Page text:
|Publication number||US6060580 A|
|Application number||US 08/962,675|
|Publication date||May 9, 2000|
|Filing date||Nov 3, 1997|
|Priority date||May 3, 1995|
|Also published as||DE69609417D1, DE69609417T2, WO1996035739A1|
|Publication number||08962675, 962675, US 6060580 A, US 6060580A, US-A-6060580, US6060580 A, US6060580A|
|Inventors||Atze J Nijenhuis, Martien Serne, Ellen M. M. De Brabander-van den Berg, Rene Aberson|
|Original Assignee||Dsm N. V.|
|Export Citation||BiBTeX, EndNote, RefMan|
|Patent Citations (4), Non-Patent Citations (6), Referenced by (12), Classifications (20), Legal Events (4)|
|External Links: USPTO, USPTO Assignment, Espacenet|
This is a continuation of International Appln. No. PCT/NL96/00188 filed May 2, 1996 which designated the U.S.
The invention relates to a star-shaped branched polyamide with at least 3 polyamide branches, which is formed from a multifunctional nucleus having functional groups chosen from the group comprising amine and carboxyl groups, and a process for the preparation thereof.
Such star-shaped branched polyamides are known from J. R. Schaefgen and P. J. Flory, J. Am. Chem. Soc. 70, 2709-18 (1948), which describes star-shaped branched polyamides whose branches are formed in the polymerization of ε-caprolactam and cyclohexanone tetraproprionic acid. Examples of star-shaped branched polyamides whose branches are initiated by amine groups are described in J. M. Warakomski, Chem. Mater. 1992, 4, 1000-1004 (1992). Here a star-shaped branched polyamide is obtained in the polymerization of ε-caprolactam on tris(2-aminoethyl)amine, N,N-bis(2-aminoethyl)-N',N'bis[2-[bis(2-aminoethyl)amino]ethyl]-1,2-ethanediamine and the polyethylene imine dendrimer of the following generation.
The use of the aforementioned multifunctional core molecules however involves several drawbacks. It is not possible to obtain branches with high molecular weights using Flory's carboxylic acid core molecules, and, at the postpolymerization temperatures employed, molecular decomposition and crosslinking take place after some time and the fraction of linear polyamide increases. Warakomski's amine polymerization initiators present the drawback of slow polymerization initiation. There is a high risk of the formation of linear polyamide owing to contaminations and the number of branches formed is difficult to control. One of the conditions in she preparation of the star-shaped branched polyamide according to this state of the art is the complete absence of water. This necessitates long polymerization times and extra measures in comparison with the usual polymerization processes for ε-caprolactam to polyamide-6. For this reason Warakomski makes use of the hydrochlorides of the amines. After the polymerisation these hydrochlorides must first be carefully removed, which means that extra operations and the necessary equipment are required.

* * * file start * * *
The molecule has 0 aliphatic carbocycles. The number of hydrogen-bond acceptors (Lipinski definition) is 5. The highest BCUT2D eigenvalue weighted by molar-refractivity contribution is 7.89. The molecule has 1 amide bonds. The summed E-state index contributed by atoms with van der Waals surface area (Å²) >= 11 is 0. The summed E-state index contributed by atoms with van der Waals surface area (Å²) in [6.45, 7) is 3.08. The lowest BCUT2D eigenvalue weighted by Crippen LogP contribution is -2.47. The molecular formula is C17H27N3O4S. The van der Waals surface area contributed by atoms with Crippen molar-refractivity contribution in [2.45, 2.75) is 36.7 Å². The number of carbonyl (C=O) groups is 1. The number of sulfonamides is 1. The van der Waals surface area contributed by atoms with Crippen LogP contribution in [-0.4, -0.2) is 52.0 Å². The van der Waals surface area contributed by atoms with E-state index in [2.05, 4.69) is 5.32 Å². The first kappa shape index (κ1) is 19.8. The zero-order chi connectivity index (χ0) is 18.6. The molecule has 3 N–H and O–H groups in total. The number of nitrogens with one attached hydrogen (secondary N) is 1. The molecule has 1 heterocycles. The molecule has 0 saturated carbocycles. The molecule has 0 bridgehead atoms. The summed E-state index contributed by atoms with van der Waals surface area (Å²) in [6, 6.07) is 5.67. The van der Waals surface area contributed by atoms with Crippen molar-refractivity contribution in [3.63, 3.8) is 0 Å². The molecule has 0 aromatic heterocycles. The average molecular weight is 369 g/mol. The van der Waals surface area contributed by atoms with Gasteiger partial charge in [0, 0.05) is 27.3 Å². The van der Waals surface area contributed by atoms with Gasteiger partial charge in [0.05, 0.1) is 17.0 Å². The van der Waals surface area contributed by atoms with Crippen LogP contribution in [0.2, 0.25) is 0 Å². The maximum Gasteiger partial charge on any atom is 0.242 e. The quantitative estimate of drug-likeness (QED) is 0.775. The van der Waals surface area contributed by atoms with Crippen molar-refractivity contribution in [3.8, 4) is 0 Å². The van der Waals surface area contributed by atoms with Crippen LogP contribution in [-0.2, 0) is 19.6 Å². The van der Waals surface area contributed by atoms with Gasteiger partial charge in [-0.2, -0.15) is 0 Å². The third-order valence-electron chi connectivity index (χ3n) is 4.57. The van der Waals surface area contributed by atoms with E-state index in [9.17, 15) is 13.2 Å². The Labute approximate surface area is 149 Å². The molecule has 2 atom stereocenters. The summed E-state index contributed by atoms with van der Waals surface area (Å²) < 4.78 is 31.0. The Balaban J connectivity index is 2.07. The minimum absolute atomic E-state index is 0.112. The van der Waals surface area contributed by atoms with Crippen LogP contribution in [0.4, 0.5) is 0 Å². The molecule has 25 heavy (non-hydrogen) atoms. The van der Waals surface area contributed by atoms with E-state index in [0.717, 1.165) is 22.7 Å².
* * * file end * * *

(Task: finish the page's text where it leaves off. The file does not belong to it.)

The aim of the invention is to provide a star-shaped branched polyamide which (a) can be obtained using the usual polymerization processes for linear polyamides, which (b) can be obtained with a high degree of polymerization which (c) shows no significant decomposition or crosslinking at the temperature at which the polymerization process takes place and which (d) also shows a good stability with respect to processing in the melt.
The inventors have now found that a star-shaped branched polyamide in which the amine or carboxyl groups of the core are bound
(1) to an acyclic compound in which branching occurs, if it is branched, at a C atom or
(2) via an acyclic chain tq a heterocyclic compound meets the above requirements and hence does not show or shows to only a small extent the drawbacks of the star-shaped branched polyamides according to the state of the art.
Because the star-shaped branched polyamide according to the invention can be produced, without further investments, in existing polymerization installations for the corresponding linear polyamide, an application in which use can be made of the low melt viscosity characteristic of star-shaped branched polyamides for, for example, injection-moulding thin-walled objects, has now come within reach.
Suitable polyamides are polyamides of the so-called AB type, which can be obtained through polycondensation of α,ω-amino acids or through ring-opening polymerization of lactams. Examples are polyamide-4, polyamide-6, polyamide-8, etcetera.